Bowel incontinence (fecal incontinence) is an inability to manage bowel movements and may include the accidental release of liquid stool or the complete inability to control bowel functions or hold discharge. While it can be an embarrassing and stressful condition, it is often treatable and is usually minimized with dietary changes or medication.
Chronic constipation, diarrhea, age-related changes to muscles, and nerve or muscle damage are some of the possible causes of bowel incontinence. The condition may also result if the rectum slips into the anus (rectal prolapse) or if the rectum penetrates the vagina (rectocele), although these are rare causes.
Possible risk factors
Passive and Urge Incontinence
Bowel incontinence can be classified as passive where one is not aware of the need to make a bowel movement. Urge incontinence occurs when there’s a sudden need to make a bowel movement without enough time to make it to a toilet.
There is a myriad of causes which can contribute to the complex labyrinth which is the digestive system and its bowel control. Immediate, or even delayed, damage from childbirth is one of the most common reasons that BI may occur in a person. There is also a group of patients who experience this fecal incontinence due to the ramifications of an anorectal surgery, which is especially true when anal sphincters or hemorrhoidal vascular cushions are part of the operation. Also, irritable bowel syndrome, food intolerance, constipation with overflow incontinence, Crohn’s disease, and ulcerative colitis are all conditions which can lead to altered bowel habits and result in BI in the affected person.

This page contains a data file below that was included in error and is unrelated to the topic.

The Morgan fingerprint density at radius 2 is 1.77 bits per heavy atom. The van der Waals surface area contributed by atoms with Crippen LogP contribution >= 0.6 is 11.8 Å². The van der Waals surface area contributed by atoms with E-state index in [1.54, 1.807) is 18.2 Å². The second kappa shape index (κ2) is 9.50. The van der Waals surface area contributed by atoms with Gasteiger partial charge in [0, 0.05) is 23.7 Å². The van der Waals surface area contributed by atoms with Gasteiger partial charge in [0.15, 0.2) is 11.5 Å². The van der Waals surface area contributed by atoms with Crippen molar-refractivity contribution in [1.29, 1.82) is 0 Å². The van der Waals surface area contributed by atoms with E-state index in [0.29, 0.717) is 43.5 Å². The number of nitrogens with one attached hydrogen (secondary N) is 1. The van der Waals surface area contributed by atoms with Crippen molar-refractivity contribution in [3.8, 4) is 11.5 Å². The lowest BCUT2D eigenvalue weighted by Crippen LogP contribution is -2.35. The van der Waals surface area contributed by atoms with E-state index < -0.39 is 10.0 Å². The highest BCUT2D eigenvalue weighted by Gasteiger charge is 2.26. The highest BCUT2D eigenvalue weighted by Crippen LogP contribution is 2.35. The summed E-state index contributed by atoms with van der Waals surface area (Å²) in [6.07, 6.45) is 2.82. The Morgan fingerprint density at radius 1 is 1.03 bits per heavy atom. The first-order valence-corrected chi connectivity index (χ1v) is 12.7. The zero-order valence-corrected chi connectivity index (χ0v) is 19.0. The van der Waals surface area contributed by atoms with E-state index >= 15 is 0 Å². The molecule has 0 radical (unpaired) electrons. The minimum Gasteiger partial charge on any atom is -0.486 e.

The primary subgroups of people over the age of 18 all usually fall into one of the following cases: patients with structural anorectal abnormalities such as those resulting from sphincter degeneration, perianal fistula, or rectal prolapse, those with neurological disorders such as MS, spinal cord injuries, or stroke complications, those with constipation/fecal loading issues, cognitive and/or behavioral dysfunction, diarrhea, inflammatory bowel diseases and irritable bowel syndrome, disability related and those cases which are idiopathic. Finally, diabetes can also be an issue.
An anal manometry, (use of a balloon with sensors to test rectum sensitivity), an anal EMG (check of pelvic floor muscles and nerves), an anal ultrasound, and an MRI are some of the methods used to diagnose and identify the source of the problem.
Approximately 20 million adults in the United States suffer from bowel incontinence, although it is more common among older adults and slightly more prevalent in women. Often a last resort, surgery may include repair of damaged muscles (sphincteroplasty) or creation of an artificial anal sphincter.
One common way to help prevent this disorder or to at least stop it from worsening is to perform Kegel exercises regularly so that the pelvic floor muscles and related ones will be strengthened in order to better support the bladder and the bowel. Dietary changes while keeping track of everything consumed is another way to help avoid the issue since some people have a linkage between certain foods and instances of BI. Adequate fiber is important, and so it should be checked regularly to insure that the diet has the necessary amount. Also, extra water usually has a good amount of benefits which includes many things as well as helping to regulate the bowel properly.